The Treasury

Global Navigation

Personal tools

Treasury
Publication

Monthly Economic Indicators

Executive Summary

  • Households remain cautious, limiting their spending and borrowing
  • The labour market reaches a turning point as employment expands
  • Firms continue to experience a strong rebound in activity
  • European sovereign debt crisis poses a risk to growth ahead

Data released in May shows that households remain cautious, by limiting spending and reducing debt, despite the ongoing recovery of the New Zealand economy.  Retail sales posted a modest 0.2% rise in volumes in the March quarter, suggesting that private consumption growth may contribute less to March quarter GDP than predicted in our Budget Update forecasts.  Indicators of spending in the coming months, such as Electronic Card Transactions, suggest consumers are likely to remain cautious in the June quarter as well, consistent with the slight GST revenue shortfall in April.

Credit data in April provide further evidence that cautious spending behaviour has resulted in a reduction of consumer debt.  Consumer-related debt in April was 3.1% lower than in the same month in 2009.  In addition, growth in the stock of housing-related debt has weakened considerably, pointing to a fall in housing market activity.

The labour market reached a turning point in the March quarter, as shown by an unanticipated 1.1%pt fall in the unemployment rate to 6.0%.  A large lift in employment, combined with a steady participation rate, led to a dramatic fall in the number of people unemployed.  Meanwhile, March quarter wage growth moderated by more than expected, which is likely to be influencing consumers’ spending decisions.  Recent labour market developments are discussed in more detail in this month’s Special Topic.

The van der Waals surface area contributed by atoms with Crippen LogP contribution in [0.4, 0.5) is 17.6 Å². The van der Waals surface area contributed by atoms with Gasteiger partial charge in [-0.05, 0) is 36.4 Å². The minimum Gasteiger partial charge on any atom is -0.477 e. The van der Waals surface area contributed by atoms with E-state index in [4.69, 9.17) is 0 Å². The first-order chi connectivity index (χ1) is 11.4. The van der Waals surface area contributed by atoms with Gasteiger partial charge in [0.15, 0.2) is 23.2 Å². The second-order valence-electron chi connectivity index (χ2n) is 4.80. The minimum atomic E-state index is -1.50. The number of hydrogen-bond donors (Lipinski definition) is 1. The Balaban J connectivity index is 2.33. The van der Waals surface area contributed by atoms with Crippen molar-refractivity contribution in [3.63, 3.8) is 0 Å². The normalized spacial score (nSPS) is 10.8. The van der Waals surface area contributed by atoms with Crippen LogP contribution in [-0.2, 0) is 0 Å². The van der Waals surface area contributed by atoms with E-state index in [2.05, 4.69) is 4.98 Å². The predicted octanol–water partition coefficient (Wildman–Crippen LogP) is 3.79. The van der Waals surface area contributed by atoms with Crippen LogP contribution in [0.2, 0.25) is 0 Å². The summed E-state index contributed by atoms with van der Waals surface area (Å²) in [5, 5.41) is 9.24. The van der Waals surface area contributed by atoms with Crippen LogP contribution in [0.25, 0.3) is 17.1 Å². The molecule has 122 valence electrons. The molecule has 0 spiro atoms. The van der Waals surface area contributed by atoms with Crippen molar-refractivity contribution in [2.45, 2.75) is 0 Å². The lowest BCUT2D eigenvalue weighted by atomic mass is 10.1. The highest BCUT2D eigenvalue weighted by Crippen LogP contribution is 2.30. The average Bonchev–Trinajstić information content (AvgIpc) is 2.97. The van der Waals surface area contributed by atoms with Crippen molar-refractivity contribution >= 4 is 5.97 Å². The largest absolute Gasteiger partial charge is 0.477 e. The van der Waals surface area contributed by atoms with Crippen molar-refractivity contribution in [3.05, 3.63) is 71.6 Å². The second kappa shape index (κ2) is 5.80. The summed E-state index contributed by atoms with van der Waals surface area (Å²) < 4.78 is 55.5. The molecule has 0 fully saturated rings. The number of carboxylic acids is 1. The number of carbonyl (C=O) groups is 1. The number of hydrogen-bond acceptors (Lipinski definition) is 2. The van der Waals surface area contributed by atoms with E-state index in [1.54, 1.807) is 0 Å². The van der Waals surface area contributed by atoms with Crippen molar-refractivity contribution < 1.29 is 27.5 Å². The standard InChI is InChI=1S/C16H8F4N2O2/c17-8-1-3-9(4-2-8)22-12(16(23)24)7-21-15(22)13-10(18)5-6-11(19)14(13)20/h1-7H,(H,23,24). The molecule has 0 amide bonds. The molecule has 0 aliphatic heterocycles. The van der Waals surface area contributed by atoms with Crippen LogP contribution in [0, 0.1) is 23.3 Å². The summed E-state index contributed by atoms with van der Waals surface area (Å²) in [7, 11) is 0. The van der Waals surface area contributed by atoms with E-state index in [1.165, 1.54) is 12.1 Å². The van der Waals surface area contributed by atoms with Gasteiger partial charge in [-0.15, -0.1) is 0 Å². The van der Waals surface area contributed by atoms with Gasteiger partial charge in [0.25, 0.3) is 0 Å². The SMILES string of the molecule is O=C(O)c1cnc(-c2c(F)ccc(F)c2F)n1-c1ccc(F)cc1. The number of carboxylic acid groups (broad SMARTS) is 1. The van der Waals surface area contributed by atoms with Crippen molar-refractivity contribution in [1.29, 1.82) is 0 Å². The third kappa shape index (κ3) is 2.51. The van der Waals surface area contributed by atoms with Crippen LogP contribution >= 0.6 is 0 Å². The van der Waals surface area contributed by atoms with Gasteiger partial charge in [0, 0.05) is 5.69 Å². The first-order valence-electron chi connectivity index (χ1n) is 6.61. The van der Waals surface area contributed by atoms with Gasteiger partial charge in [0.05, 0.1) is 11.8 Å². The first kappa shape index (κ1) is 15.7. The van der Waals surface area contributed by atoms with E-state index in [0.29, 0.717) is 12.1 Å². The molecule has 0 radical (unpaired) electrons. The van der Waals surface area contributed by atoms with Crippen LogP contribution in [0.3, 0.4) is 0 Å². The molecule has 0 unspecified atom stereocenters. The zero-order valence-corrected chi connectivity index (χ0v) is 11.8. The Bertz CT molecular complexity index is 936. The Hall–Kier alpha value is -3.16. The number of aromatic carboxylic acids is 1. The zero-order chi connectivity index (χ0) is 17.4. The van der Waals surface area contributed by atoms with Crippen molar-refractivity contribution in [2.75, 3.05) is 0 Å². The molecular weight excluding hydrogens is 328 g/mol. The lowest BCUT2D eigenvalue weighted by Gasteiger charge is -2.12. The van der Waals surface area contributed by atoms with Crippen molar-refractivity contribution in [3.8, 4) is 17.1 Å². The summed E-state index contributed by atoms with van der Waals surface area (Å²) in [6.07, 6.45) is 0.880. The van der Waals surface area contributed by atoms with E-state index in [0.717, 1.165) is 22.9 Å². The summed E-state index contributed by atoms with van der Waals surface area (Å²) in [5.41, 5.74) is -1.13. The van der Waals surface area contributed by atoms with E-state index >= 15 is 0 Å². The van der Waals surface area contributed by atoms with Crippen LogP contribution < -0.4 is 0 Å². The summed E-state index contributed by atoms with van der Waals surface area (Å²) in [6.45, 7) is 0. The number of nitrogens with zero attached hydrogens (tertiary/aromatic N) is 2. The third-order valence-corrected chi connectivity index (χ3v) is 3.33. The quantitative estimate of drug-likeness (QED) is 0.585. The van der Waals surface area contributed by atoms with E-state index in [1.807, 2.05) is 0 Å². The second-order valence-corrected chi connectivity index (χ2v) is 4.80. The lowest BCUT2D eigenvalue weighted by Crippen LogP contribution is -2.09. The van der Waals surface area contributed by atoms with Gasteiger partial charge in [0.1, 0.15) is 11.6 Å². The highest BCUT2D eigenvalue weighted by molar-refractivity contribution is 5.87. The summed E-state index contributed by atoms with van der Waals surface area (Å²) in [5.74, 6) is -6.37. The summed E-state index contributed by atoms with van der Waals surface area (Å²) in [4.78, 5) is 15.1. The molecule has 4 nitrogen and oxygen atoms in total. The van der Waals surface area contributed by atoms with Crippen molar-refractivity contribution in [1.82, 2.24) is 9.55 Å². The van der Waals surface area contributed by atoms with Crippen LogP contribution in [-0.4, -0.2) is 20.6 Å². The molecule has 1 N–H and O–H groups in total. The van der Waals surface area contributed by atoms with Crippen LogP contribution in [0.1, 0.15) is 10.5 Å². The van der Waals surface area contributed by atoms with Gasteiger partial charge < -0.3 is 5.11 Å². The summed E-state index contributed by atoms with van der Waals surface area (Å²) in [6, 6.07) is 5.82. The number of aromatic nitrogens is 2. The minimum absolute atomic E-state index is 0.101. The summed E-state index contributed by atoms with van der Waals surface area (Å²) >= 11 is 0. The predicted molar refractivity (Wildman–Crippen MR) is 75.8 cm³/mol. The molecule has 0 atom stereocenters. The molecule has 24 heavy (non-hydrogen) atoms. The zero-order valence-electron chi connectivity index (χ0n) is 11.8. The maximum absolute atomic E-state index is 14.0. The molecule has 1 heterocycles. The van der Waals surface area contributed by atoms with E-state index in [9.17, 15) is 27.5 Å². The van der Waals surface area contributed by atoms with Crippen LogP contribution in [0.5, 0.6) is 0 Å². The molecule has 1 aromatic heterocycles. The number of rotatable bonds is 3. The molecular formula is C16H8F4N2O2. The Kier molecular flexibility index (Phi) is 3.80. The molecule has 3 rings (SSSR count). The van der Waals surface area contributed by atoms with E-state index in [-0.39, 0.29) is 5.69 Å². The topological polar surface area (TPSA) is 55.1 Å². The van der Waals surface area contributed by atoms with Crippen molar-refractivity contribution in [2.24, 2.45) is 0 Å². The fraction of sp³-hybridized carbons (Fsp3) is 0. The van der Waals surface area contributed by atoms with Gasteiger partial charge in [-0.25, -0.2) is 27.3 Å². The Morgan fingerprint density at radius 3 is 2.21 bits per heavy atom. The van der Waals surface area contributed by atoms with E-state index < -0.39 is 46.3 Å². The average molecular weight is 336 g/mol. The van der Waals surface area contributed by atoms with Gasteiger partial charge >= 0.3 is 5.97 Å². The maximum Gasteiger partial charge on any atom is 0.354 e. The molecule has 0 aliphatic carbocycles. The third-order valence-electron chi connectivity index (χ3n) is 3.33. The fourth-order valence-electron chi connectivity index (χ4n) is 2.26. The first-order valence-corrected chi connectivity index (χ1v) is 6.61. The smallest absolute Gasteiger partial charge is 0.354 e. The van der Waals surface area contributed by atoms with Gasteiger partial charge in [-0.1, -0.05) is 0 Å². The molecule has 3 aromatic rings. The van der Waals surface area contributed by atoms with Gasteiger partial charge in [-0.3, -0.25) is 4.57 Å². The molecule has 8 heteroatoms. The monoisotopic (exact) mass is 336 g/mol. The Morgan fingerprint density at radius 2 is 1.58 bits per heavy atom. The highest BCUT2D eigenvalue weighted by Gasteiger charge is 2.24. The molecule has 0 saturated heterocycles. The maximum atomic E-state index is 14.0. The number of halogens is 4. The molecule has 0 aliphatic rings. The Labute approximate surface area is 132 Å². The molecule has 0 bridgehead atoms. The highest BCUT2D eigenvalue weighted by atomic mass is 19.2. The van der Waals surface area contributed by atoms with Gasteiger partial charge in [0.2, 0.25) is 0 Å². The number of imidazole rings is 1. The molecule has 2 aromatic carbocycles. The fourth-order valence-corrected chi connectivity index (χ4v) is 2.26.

In contrast to households, firms are experiencing a strong rebound in activity.  The National Bank Business Outlook survey showed that firms’ expectations of their own activity in the year ahead are at their highest reading since May 1999, suggesting a substantial rise in output in 2010.  In addition, the BNZ-Business NZ Performance of Manufacturing Index indicates that manufacturing activity continues to expand strongly.

Higher commodity prices and strong world demand for New Zealand’s exports helped to post the first annual merchandise trade surplus since July 2002.  Meanwhile, subdued domestic demand and a higher exchange rate have dampened import payments.

Recent international economic data show that the world economic recovery is gaining momentum, resulting in the OECD revising up their forecasts for world growth.  However, an escalation of European sovereign debt problems has raised concerns around the sustainability of the recovery.

On balance, we still expect March quarter GDP growth of 0.8%, although slower consumption growth provides some downside risk.

Page top